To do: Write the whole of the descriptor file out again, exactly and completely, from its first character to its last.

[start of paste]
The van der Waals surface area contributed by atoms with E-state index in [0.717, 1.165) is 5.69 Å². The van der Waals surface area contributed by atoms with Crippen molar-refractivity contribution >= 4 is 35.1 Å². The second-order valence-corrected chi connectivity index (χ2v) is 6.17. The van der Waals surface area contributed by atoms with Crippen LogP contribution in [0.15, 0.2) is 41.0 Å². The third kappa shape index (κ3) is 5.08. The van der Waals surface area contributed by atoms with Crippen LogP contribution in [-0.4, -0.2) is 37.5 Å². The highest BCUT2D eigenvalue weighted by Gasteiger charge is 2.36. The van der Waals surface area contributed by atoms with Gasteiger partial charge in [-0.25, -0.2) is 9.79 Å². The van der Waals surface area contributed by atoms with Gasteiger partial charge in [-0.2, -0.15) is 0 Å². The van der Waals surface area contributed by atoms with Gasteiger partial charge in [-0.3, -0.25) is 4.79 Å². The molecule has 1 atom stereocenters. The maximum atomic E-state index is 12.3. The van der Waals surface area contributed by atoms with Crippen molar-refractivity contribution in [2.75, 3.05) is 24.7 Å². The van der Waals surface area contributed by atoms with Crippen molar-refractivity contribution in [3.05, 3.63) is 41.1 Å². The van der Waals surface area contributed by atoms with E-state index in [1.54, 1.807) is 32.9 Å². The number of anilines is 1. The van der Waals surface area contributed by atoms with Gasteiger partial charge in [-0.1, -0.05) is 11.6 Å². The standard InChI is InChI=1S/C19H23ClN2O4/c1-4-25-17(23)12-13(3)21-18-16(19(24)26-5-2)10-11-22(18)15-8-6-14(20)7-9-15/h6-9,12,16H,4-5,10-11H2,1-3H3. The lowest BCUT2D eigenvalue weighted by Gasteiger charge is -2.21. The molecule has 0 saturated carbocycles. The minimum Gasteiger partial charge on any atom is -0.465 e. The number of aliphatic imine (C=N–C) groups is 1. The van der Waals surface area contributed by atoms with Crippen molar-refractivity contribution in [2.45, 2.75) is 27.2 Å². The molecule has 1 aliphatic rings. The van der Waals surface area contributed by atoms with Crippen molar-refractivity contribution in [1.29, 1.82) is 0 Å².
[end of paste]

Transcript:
The van der Waals surface area contributed by atoms with E-state index in [0.717, 1.165) is 5.69 Å². The van der Waals surface area contributed by atoms with Crippen molar-refractivity contribution >= 4 is 35.1 Å². The second-order valence-corrected chi connectivity index (χ2v) is 6.17. The van der Waals surface area contributed by atoms with Crippen LogP contribution in [0.15, 0.2) is 41.0 Å². The third kappa shape index (κ3) is 5.08. The van der Waals surface area contributed by atoms with Crippen LogP contribution in [-0.4, -0.2) is 37.5 Å². The highest BCUT2D eigenvalue weighted by Gasteiger charge is 2.36. The van der Waals surface area contributed by atoms with Gasteiger partial charge in [-0.25, -0.2) is 9.79 Å². The van der Waals surface area contributed by atoms with Gasteiger partial charge in [-0.2, -0.15) is 0 Å². The van der Waals surface area contributed by atoms with Gasteiger partial charge in [-0.3, -0.25) is 4.79 Å². The molecule has 1 atom stereocenters. The maximum atomic E-state index is 12.3. The van der Waals surface area contributed by atoms with Crippen molar-refractivity contribution in [2.75, 3.05) is 24.7 Å². The van der Waals surface area contributed by atoms with Crippen molar-refractivity contribution in [3.05, 3.63) is 41.1 Å². The van der Waals surface area contributed by atoms with E-state index in [1.54, 1.807) is 32.9 Å². The number of anilines is 1. The van der Waals surface area contributed by atoms with Gasteiger partial charge in [-0.1, -0.05) is 11.6 Å². The standard InChI is InChI=1S/C19H23ClN2O4/c1-4-25-17(23)12-13(3)21-18-16(19(24)26-5-2)10-11-22(18)15-8-6-14(20)7-9-15/h6-9,12,16H,4-5,10-11H2,1-3H3. The lowest BCUT2D eigenvalue weighted by Gasteiger charge is -2.21. The molecule has 0 saturated carbocycles. The minimum Gasteiger partial charge on any atom is -0.465 e. The number of aliphatic imine (C=N–C) groups is 1. The van der Waals surface area contributed by atoms with Crippen molar-refractivity contribution in [2.45, 2.75) is 27.2 Å². The molecule has 1 aliphatic rings. The van der Waals surface area contributed by atoms with Crippen molar-refractivity contribution in [1.29, 1.82) is 0 Å².